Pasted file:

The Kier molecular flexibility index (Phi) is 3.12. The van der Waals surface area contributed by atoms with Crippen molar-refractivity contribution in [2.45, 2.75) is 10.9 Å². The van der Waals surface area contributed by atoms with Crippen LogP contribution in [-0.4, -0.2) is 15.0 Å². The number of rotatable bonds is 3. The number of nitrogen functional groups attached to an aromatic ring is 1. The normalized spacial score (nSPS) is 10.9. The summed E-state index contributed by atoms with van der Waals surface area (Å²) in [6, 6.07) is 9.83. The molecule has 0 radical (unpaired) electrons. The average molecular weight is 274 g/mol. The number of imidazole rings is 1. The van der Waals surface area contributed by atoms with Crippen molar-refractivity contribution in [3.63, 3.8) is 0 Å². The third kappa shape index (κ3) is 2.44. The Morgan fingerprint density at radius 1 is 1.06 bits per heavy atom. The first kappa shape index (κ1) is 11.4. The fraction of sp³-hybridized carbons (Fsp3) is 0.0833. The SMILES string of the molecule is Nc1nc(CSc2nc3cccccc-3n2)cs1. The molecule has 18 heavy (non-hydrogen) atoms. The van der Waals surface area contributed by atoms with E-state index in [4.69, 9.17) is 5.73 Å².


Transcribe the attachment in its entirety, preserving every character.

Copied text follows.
The Kier molecular flexibility index (Phi) is 3.12. The van der Waals surface area contributed by atoms with Crippen molar-refractivity contribution in [2.45, 2.75) is 10.9 Å². The van der Waals surface area contributed by atoms with Crippen LogP contribution in [-0.4, -0.2) is 15.0 Å². The number of rotatable bonds is 3. The number of nitrogen functional groups attached to an aromatic ring is 1. The normalized spacial score (nSPS) is 10.9. The summed E-state index contributed by atoms with van der Waals surface area (Å²) in [6, 6.07) is 9.83. The molecule has 0 radical (unpaired) electrons. The average molecular weight is 274 g/mol. The number of imidazole rings is 1. The van der Waals surface area contributed by atoms with Crippen molar-refractivity contribution in [3.63, 3.8) is 0 Å². The third kappa shape index (κ3) is 2.44. The Morgan fingerprint density at radius 1 is 1.06 bits per heavy atom. The first kappa shape index (κ1) is 11.4. The fraction of sp³-hybridized carbons (Fsp3) is 0.0833. The SMILES string of the molecule is Nc1nc(CSc2nc3cccccc-3n2)cs1. The molecule has 18 heavy (non-hydrogen) atoms. The van der Waals surface area contributed by atoms with E-state index in [4.69, 9.17) is 5.73 Å².